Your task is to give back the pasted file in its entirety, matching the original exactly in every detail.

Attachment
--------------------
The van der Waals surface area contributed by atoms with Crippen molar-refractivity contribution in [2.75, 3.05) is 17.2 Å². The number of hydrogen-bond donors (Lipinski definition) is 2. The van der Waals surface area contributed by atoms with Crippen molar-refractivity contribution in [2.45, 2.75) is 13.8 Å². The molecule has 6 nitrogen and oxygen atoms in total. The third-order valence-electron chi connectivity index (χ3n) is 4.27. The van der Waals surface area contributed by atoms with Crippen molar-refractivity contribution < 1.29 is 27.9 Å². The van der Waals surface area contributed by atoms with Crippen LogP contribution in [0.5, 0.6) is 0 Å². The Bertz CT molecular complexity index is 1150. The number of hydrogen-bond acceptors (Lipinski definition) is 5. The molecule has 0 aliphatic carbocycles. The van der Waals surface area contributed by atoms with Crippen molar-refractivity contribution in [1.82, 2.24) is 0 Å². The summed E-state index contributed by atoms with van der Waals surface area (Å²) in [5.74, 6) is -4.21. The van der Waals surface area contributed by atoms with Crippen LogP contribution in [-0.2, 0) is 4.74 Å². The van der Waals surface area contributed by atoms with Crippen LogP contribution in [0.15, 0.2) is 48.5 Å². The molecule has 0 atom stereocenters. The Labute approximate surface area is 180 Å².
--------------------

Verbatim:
The van der Waals surface area contributed by atoms with Crippen molar-refractivity contribution in [2.75, 3.05) is 17.2 Å². The number of hydrogen-bond donors (Lipinski definition) is 2. The van der Waals surface area contributed by atoms with Crippen molar-refractivity contribution in [2.45, 2.75) is 13.8 Å². The molecule has 6 nitrogen and oxygen atoms in total. The third-order valence-electron chi connectivity index (χ3n) is 4.27. The van der Waals surface area contributed by atoms with Crippen molar-refractivity contribution < 1.29 is 27.9 Å². The van der Waals surface area contributed by atoms with Crippen LogP contribution in [0.5, 0.6) is 0 Å². The Bertz CT molecular complexity index is 1150. The number of hydrogen-bond acceptors (Lipinski definition) is 5. The molecule has 0 aliphatic carbocycles. The van der Waals surface area contributed by atoms with Crippen molar-refractivity contribution in [1.82, 2.24) is 0 Å². The summed E-state index contributed by atoms with van der Waals surface area (Å²) in [5.74, 6) is -4.21. The van der Waals surface area contributed by atoms with Crippen LogP contribution in [-0.2, 0) is 4.74 Å². The van der Waals surface area contributed by atoms with Crippen LogP contribution in [0.15, 0.2) is 48.5 Å². The molecule has 0 atom stereocenters. The Labute approximate surface area is 180 Å².